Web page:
Dozens of Ukrainian cadets are due to graduate on Wednesday from their temporary academic home in Lithuania as the domestic industry scrambles to train new talent despite the restrictions of war.

After difficult years of pandemic and war, the group of 66 will receive their rewards from the Lithuanian Maritime Academy in Klaipeda, which has taken batches of students whose studies were interrupted by Russia’s invasion in February.

They include Andrew Udovichenko who left Kherson State Maritime Academy (KSMA) in the key strategic Black Sea port city on the day of the invasion and headed with his family to western Ukraine to continue his studies via distance learning.

He was one of a group who received special dispensation to complete his studies outside of Ukraine, where men aged 18 to 60 face travel restrictions because of potential conscription.

Udovichenko, whose goal is to become a chief engineer, is now seeking work. “I will not take part in the war, but I will try to help my country financially,” he said. “I will work, develop, improve my qualifications, and of course, I would like to return home to Ukraine.”

Udovichenko’s dislocated studies highlight the difficulties of training seafarers in Ukraine where some of the key maritime centres, such as Kherson and Odesa, have been hard hit by the war.

The Marine Transport Workers’ Trade Union of Ukraine (MTWTU) said that appeals from its members for financial support have quadrupled to 4,000 since the invasion. Some of its members have been left homeless following the destruction of the Kakhovka Dam in Kherson province earlier this month.

The union is distributing 700 packages of food and other aid for the annual Day of the Seafarer across Ukraine, said chairman Oleg Grygoriuk. The country has an estimated 80,000 seafarers with about 85% to 90% outside of the country, he said.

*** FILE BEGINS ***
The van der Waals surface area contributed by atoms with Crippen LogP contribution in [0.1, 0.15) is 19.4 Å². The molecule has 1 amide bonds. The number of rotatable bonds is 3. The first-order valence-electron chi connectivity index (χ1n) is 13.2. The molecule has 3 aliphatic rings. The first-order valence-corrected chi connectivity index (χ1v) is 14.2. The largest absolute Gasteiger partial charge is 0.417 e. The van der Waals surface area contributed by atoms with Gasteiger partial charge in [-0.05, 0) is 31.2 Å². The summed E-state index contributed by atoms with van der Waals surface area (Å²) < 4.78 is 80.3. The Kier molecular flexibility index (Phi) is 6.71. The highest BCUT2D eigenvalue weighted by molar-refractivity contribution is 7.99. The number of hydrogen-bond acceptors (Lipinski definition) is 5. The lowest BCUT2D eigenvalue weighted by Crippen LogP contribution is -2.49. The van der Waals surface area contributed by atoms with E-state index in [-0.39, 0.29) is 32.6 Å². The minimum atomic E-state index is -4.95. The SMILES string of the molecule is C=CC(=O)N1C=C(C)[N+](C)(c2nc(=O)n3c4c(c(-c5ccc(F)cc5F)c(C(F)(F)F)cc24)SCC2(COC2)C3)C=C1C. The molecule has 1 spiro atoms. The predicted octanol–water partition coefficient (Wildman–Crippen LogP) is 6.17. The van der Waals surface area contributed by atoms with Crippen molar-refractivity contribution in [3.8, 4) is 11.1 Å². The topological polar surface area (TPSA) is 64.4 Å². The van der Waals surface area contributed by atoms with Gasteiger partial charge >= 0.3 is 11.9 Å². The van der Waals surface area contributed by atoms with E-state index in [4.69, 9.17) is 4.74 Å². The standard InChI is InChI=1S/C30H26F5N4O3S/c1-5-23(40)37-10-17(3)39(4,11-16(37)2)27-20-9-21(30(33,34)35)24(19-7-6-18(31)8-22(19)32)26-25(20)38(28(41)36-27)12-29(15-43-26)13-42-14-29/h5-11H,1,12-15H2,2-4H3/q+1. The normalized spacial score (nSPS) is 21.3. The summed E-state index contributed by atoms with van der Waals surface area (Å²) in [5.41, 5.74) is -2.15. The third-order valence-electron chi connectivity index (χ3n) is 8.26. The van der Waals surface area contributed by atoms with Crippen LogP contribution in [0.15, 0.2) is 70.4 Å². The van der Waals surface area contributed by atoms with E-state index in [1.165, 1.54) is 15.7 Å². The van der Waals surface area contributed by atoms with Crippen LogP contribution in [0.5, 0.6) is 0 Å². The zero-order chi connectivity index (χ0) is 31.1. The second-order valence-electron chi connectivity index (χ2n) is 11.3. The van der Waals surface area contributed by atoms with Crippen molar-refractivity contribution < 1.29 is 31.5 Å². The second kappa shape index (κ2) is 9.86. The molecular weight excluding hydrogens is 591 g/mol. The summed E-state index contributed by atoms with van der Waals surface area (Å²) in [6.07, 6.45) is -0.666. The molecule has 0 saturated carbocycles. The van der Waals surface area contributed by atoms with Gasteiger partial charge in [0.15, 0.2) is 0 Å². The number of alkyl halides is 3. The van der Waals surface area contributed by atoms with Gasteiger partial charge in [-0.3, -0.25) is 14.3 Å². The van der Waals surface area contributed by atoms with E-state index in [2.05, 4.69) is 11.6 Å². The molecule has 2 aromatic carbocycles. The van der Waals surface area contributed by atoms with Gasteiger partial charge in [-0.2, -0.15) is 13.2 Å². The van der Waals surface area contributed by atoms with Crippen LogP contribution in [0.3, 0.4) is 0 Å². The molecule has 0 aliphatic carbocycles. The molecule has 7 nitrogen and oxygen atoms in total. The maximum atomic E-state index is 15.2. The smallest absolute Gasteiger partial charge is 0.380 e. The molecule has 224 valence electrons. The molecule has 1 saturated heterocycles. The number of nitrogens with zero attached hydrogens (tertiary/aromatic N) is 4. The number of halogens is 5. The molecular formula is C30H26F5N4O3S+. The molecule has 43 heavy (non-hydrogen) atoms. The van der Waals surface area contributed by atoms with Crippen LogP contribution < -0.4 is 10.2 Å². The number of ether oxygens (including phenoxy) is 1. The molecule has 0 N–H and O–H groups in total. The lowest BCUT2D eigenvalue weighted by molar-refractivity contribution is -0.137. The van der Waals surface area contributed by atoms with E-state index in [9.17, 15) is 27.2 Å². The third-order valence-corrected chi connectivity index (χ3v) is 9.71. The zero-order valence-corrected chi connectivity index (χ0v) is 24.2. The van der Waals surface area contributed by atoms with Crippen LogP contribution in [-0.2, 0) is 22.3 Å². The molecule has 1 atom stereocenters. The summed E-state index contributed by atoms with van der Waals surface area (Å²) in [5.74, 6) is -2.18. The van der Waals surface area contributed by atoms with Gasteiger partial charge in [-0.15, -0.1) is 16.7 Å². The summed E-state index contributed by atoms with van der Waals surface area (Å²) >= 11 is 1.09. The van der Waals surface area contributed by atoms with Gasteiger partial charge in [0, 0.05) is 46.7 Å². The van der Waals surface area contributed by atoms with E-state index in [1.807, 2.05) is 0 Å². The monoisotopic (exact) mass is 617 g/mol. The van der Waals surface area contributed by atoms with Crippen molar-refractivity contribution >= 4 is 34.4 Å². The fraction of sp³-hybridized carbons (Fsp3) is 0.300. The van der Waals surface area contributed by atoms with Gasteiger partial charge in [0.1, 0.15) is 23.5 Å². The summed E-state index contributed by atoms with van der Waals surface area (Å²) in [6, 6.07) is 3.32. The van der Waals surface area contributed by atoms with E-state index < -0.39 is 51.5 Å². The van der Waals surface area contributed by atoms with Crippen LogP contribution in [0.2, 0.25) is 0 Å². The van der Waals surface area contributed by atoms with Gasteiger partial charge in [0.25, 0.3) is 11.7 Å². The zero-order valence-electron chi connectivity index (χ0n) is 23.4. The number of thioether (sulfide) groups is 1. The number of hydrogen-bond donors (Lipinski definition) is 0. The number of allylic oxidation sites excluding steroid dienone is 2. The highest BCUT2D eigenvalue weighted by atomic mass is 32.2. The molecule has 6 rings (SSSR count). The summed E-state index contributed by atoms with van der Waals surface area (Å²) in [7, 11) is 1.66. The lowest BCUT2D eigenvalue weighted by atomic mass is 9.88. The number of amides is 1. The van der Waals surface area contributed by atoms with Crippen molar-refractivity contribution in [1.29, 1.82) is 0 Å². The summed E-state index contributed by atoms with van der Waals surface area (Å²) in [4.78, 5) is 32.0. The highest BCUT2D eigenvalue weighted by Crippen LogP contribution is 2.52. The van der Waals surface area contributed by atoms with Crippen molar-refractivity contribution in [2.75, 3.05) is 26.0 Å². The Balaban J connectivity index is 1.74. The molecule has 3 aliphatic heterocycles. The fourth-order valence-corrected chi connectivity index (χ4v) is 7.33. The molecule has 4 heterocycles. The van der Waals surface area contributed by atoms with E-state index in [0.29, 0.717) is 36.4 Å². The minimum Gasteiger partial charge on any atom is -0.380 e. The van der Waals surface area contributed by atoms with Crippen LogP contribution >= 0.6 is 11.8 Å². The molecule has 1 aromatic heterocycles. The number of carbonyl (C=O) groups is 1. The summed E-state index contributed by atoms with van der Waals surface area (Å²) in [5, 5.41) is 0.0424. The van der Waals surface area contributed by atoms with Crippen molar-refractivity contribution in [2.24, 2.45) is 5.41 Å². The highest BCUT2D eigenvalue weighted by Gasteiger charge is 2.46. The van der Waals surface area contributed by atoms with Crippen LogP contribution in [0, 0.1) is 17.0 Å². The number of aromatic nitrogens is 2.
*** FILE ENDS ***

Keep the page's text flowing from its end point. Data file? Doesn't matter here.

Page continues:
Andrew Udovichenko is aiming to be a chief engineer after graduating. Photo: Andrew Udovichenko

“The government is not capable now of providing decent financial assistance to seafarers,” he said. “So we're taking this role to support our members.”

Air raids

Half of the packages will be distributed from its offices in Odesa, where staff are forced to retreat to the car park in the basement when the air raid warnings sound.

The Odesa office of crew manager Danica was damaged in a Russian rocket attack earlier this month. Staff are working from home.

KSMA has relocated its headquarters from Russian-controlled Kherson to Odesa and is conducting its courses via online distance learning. Cadets in Ukraine have been unable to complete sea training and have been forced to seek alternative experience on rivers and the domestic trade.

Ukraine contributes some 4% of the seafarers to the global maritime workforce of 1.89m, according to a 2021 reporter by shipowner groups Bimco and the International Chamber of Shipping. The majority of them are trained officers, an area where current labour shortages are most acutely felt.

Some of the cadets graduating have already been taken on by Cyprus-based Marlow Navigation, a crew manager for 1,050 ships with clients predominantly in Germany, Netherlands, Greece and Turkey.

It has taken 120 cadets a year from KSMA for years but those numbers have been reduced owing to the war. It has about 115 Ukrainian cadets signed up who have completed their studies at Klaipeda over a period of 18 months.

Oleg Grygoriuk said restrictions on travel meant the programme to train cadets outside of Ukraine would be smaller next academic year and restricted to under-18s. Photo: MTWTU

“They are all future officers and engineers,” said Joern Clodius, the company’s training director. “We take those with a career goal of becoming an officer as soon as possible.”

He said the company will continue to take 60 to 70 students a year directly from Ukrainian training centres, despite the problems with putting the cadets through practical onboard training.

The MTWTU union runs training programmes using virtual reality headsets at its headquarters and the UK government last week promised to supply more of the units as part of a programme of aid promised at a London reconstruction conference.

“We’re aware they will need a bit more supervision during onboard training,” said Clodius. “We will be able to overcome that but I’m sorry to say it cannot be a long-term solution.”

The training of Ukrainians in Lithuania, organised by the MTWTU and the International Transport Federation’s Seafarers’ Trust, will run at a lower-level next year with adult seafarer cadets unable to leave the country because of further travel restrictions imposed by Ukraine.

Grygoriuk said about 10 cadets, all aged under 18 and not subject to a travel ban, will be chosen later this summer for the first year of their courses.